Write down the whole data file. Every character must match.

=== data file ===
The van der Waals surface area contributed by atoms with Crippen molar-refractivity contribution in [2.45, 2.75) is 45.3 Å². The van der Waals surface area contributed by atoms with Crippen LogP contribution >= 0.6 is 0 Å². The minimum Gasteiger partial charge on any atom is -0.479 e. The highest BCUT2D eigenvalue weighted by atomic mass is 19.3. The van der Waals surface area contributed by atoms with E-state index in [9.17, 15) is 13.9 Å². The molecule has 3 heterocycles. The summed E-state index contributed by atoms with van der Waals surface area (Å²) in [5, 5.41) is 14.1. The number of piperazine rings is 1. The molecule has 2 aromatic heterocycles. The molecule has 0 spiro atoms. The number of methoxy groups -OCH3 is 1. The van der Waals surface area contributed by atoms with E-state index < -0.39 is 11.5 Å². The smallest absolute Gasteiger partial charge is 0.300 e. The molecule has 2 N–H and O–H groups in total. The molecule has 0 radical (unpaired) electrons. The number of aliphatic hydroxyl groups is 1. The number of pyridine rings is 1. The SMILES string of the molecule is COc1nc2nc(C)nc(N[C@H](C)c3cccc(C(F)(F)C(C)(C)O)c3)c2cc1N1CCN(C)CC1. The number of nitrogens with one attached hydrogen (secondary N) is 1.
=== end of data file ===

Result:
The van der Waals surface area contributed by atoms with Crippen molar-refractivity contribution in [2.45, 2.75) is 45.3 Å². The van der Waals surface area contributed by atoms with Crippen LogP contribution >= 0.6 is 0 Å². The minimum Gasteiger partial charge on any atom is -0.479 e. The highest BCUT2D eigenvalue weighted by atomic mass is 19.3. The van der Waals surface area contributed by atoms with E-state index in [9.17, 15) is 13.9 Å². The molecule has 3 heterocycles. The summed E-state index contributed by atoms with van der Waals surface area (Å²) in [5, 5.41) is 14.1. The number of piperazine rings is 1. The molecule has 2 aromatic heterocycles. The molecule has 0 spiro atoms. The number of methoxy groups -OCH3 is 1. The van der Waals surface area contributed by atoms with E-state index < -0.39 is 11.5 Å². The smallest absolute Gasteiger partial charge is 0.300 e. The molecule has 2 N–H and O–H groups in total. The molecule has 0 radical (unpaired) electrons. The number of aliphatic hydroxyl groups is 1. The number of pyridine rings is 1. The SMILES string of the molecule is COc1nc2nc(C)nc(N[C@H](C)c3cccc(C(F)(F)C(C)(C)O)c3)c2cc1N1CCN(C)CC1. The number of nitrogens with one attached hydrogen (secondary N) is 1.